BOSTON: Video streaming in the US is approaching saturation point because growth in the amount Americans spend on services like Netlflix and Amazon Prime has fallen for the first time, a new study has revealed.
Research firm Strategy Analytics said video streaming revenue will increase 22% to $6.62bn in 2016, but that equivalent $1.19bn increase since last year marks the first time growth will be lower than the $1.21bn increase in 2015.
"Although the change in increase is relatively small, its direction is extremely significant," said Michael Goodman, Digital Media Director at Strategy Analytics.
"It shows that, whilst actual market saturation is a few years off yet, the domestic US streaming subscription market is now on the backside of the adoption curve. The incremental increase in annual dollar spend will decline from here on."
Indeed, Strategy Analytics expects annual growth in US consumer spend on streaming video subscriptions to fall to $1.04bn in 2017, declining further to $960m in 2019, before dropping to $540m by 2021, when growth will stand at just 8%.
The report estimates full market saturation to come in at 85% of US broadband households, or similar to saturation levels for pay TV, and there isn't too much room for growth because 60% of US broadband households already subscribe.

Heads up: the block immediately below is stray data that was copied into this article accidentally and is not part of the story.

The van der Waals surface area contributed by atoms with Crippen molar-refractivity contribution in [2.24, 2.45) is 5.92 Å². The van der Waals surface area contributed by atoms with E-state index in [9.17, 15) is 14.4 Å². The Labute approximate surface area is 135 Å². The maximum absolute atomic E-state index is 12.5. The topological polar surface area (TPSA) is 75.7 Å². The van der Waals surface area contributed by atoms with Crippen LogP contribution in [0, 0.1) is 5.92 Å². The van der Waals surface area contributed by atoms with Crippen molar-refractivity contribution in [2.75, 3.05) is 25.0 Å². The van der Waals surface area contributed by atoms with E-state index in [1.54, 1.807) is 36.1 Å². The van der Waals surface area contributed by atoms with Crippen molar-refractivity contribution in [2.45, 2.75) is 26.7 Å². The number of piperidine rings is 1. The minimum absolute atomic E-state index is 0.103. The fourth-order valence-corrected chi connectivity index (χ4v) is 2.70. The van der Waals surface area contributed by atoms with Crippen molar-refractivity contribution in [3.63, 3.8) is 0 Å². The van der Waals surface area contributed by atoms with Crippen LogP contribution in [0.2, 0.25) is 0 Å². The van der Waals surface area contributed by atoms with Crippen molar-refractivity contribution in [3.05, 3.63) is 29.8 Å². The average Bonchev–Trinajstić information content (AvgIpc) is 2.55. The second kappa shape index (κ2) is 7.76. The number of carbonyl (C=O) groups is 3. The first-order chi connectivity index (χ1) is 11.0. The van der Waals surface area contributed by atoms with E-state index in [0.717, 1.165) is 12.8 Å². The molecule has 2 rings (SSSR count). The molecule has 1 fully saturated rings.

With nearly 40% of subscribing households signed up to at least two providers, coupled with many new services being launched in a lower price range, the report said international expansion will be important for future and faster growth.
Strategy Analytics further estimated that Americans will spend $19.9bn on home video in 2016, up 3.6% from last year, and that subscription video streaming will account for 35% of the total.
Overall revenues for the entire home video market, which includes $8.82bn from advertising on paid video on demand, is forecast to rise 8.3% to $27.3bn.
Data sourced from Strategy Analytics; additional content by Warc staff